Minnesota Gov. Tim Pawlenty (R) said he'll file Freedom of Information Act (FOIA) requests with federal agencies to obtain information about Democrats' work to promote healthcare reform.

Pawlenty hit the Democratic National Committee (DNC) with his own FOIA request after ABC News reported on Wednesday that the DNC had filed similar requests with the Pentagon for information on a series of potential Republican presidential candidates in 2012, including the Minnesota governor.

"Next week's election isn't even here — and it will largely be a referendum on the president's failure to create jobs, out-of-control government spending and an ill-conceived healthcare bill — but I find it ironic that they have given up the current fight and are instead so focused on the president's own reelection," Pawlenty said in a statement.

"But since they asked, and since they are so worried, I have some questions of my own about his time in the White House," he added. "For example, what was the DNC's role in selling ObamaCare? Did Obama's political advisers know the true costs of ObamaCare?"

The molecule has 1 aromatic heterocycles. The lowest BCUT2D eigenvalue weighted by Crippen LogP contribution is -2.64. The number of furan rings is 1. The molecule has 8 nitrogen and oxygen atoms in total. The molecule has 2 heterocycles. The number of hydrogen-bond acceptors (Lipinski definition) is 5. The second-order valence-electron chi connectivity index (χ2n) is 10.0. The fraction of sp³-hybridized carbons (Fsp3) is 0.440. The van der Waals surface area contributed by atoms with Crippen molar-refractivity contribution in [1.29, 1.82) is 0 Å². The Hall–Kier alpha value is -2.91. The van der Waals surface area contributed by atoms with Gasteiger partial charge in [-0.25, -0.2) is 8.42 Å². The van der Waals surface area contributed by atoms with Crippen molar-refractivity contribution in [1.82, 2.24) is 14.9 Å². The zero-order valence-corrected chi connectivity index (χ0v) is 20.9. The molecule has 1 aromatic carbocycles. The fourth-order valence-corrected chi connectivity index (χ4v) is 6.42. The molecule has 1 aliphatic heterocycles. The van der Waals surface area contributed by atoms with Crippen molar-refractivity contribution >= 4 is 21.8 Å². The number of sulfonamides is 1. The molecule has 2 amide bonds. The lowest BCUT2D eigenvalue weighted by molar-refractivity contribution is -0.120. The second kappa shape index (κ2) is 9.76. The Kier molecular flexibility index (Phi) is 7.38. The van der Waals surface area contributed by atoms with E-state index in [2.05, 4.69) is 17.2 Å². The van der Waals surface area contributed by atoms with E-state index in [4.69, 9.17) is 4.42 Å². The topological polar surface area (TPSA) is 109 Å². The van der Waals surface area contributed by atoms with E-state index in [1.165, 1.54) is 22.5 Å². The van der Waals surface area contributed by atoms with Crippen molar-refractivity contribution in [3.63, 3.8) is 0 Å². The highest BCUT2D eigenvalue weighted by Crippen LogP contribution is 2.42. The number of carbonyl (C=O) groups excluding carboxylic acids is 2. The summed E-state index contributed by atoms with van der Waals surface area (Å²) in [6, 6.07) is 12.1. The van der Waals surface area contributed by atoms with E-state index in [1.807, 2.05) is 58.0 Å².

The DNC's actions are seen as fairly typical for a party preparing for the next election — albeit a bit early. The party is building opposition research files against candidates, and has already taken chances so far this year to jab at Pawlenty and other 2012 contenders, like former Massachusetts Gov. Mitt Romney (R).

Pawlenty's FOIA request will specifically target the Department of Health and Human Services (HHS) and "other relevant agencies" for information about the timing of ads, polling and other promotional actions taken by the DNC to bolster President Obama's healthcare bill.

“That Tim Pawlenty, who has taken more trips to Iowa and New Hampshire this year than to several counties in Minnesota — the state he’s supposedly governing — would talk to anyone about where their focus is is certainly funny," shot back DNC national press secretary Hari Sevugan. "Maybe if he were focusing on his job, rather than angling for another one, his poll numbers at home would be better."

Updated 5:19 p.m.